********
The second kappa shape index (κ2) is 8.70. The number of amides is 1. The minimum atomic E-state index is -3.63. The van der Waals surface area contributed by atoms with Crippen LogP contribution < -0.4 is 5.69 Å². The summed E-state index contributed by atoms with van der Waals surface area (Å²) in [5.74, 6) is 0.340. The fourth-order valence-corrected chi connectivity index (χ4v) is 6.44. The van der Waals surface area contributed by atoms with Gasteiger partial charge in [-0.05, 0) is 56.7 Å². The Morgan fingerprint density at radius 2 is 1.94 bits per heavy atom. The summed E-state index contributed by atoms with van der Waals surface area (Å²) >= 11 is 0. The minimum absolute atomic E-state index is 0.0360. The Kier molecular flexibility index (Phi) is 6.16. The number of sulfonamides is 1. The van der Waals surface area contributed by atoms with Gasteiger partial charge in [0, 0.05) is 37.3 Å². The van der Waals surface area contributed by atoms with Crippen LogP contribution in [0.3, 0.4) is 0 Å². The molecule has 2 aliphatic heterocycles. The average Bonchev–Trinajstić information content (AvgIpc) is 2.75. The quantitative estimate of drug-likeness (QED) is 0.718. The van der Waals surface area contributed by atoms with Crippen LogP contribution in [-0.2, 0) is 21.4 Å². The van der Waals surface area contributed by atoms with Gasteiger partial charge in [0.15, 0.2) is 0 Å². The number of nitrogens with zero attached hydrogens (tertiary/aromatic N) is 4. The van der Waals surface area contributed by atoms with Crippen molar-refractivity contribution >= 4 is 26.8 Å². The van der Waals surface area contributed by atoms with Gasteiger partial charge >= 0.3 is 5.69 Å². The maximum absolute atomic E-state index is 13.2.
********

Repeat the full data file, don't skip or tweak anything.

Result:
The second kappa shape index (κ2) is 8.70. The number of amides is 1. The minimum atomic E-state index is -3.63. The van der Waals surface area contributed by atoms with Crippen LogP contribution < -0.4 is 5.69 Å². The summed E-state index contributed by atoms with van der Waals surface area (Å²) in [5.74, 6) is 0.340. The fourth-order valence-corrected chi connectivity index (χ4v) is 6.44. The van der Waals surface area contributed by atoms with Gasteiger partial charge in [-0.05, 0) is 56.7 Å². The Morgan fingerprint density at radius 2 is 1.94 bits per heavy atom. The summed E-state index contributed by atoms with van der Waals surface area (Å²) >= 11 is 0. The minimum absolute atomic E-state index is 0.0360. The Kier molecular flexibility index (Phi) is 6.16. The number of sulfonamides is 1. The van der Waals surface area contributed by atoms with Gasteiger partial charge in [0, 0.05) is 37.3 Å². The van der Waals surface area contributed by atoms with Crippen LogP contribution in [0.3, 0.4) is 0 Å². The molecule has 2 aliphatic heterocycles. The average Bonchev–Trinajstić information content (AvgIpc) is 2.75. The quantitative estimate of drug-likeness (QED) is 0.718. The van der Waals surface area contributed by atoms with Crippen LogP contribution in [-0.2, 0) is 21.4 Å². The van der Waals surface area contributed by atoms with Gasteiger partial charge in [0.15, 0.2) is 0 Å². The number of nitrogens with zero attached hydrogens (tertiary/aromatic N) is 4. The van der Waals surface area contributed by atoms with Crippen molar-refractivity contribution >= 4 is 26.8 Å². The van der Waals surface area contributed by atoms with Gasteiger partial charge >= 0.3 is 5.69 Å². The maximum absolute atomic E-state index is 13.2.